The Amazon Basin alone could see changes in biodiversity for 80 per cent of the region.
Greg Asner, of the Carnegie Institution's Department of Global Ecology in California, who led the research, said it was the first study yet to show the world's natural ecosystems will undergo profound changes.
He explained: "This is the first global compilation of projected ecosystem impacts for humid tropical forests affected by these combined forces.
"For those areas of the globe projected to suffer most from climate change, land managers could focus their efforts on reducing the pressure from deforestation, thereby helping species adjust to climate change, or enhancing their ability to move in time to keep pace with it.
"On the flip side, regions of the world where deforestation is projected to have fewer effects from climate change could be targeted for restoration."
Asner and his team made their findings by looking at global deforestation and logging maps from satellite imagery, and high-resolution data from 16 climate-change projections worldwide.
They then ran scenarios on how different types of species could be geographically reshuffled by 2100.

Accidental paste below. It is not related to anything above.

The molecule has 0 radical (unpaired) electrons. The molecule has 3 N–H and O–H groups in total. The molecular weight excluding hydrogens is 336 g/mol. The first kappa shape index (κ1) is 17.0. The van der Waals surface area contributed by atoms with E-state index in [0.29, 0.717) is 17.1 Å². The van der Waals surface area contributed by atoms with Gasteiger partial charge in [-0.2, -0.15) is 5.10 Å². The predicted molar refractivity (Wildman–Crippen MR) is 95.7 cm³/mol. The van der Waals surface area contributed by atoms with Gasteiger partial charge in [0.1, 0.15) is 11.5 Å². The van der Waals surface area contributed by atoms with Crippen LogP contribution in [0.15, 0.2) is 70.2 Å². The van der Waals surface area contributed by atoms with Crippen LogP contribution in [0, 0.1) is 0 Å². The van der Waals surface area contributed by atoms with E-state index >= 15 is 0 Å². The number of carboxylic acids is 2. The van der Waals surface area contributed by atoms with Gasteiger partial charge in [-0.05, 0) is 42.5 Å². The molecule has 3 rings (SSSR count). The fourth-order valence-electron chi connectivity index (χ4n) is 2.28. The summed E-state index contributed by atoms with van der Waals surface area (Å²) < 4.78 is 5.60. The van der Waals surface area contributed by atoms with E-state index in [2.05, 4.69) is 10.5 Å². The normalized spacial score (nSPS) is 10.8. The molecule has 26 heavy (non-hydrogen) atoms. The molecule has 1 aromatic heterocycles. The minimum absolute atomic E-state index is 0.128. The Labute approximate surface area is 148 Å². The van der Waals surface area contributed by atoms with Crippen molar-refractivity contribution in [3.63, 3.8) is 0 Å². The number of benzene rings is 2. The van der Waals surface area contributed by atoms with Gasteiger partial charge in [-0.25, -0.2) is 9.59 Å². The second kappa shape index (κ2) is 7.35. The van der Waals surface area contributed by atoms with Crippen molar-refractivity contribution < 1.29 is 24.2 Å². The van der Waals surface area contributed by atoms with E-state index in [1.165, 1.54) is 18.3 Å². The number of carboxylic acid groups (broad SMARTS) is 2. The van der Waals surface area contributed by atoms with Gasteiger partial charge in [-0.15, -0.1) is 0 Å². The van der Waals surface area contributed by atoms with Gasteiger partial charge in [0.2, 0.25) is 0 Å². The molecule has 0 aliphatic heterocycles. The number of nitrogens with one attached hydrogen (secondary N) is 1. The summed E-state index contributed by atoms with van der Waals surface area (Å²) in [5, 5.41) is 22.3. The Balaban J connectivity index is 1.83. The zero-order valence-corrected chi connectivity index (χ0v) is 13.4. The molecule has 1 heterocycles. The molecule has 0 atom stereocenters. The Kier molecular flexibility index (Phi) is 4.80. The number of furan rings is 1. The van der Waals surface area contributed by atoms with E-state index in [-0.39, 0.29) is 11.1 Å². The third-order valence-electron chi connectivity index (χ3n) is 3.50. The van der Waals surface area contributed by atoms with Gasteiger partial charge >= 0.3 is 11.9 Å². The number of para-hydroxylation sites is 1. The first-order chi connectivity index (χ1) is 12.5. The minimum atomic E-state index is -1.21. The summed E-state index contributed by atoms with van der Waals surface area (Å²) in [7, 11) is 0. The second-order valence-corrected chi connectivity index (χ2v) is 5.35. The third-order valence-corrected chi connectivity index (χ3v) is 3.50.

The results showed only 18 per cent- less than a fifth – to 45 per cent – less than half- of the plants and animals making up ecosystems in tropical rainforests may remain as we known them today.
Daniel Nepstad, senior scientist at the Woods Hole Research Center, which studies climate change in Massachusetts, said: "This study is the strongest evidence yet that the world's natural ecosystems will undergo profound changes including severe alterations in their species composition through the combined influence of climate change and land use.
"Conservation of the world's biota, as we know it, will depend upon rapid, steep declines in greenhouse gas emissions."
The study was published in the journal Conservation Letters.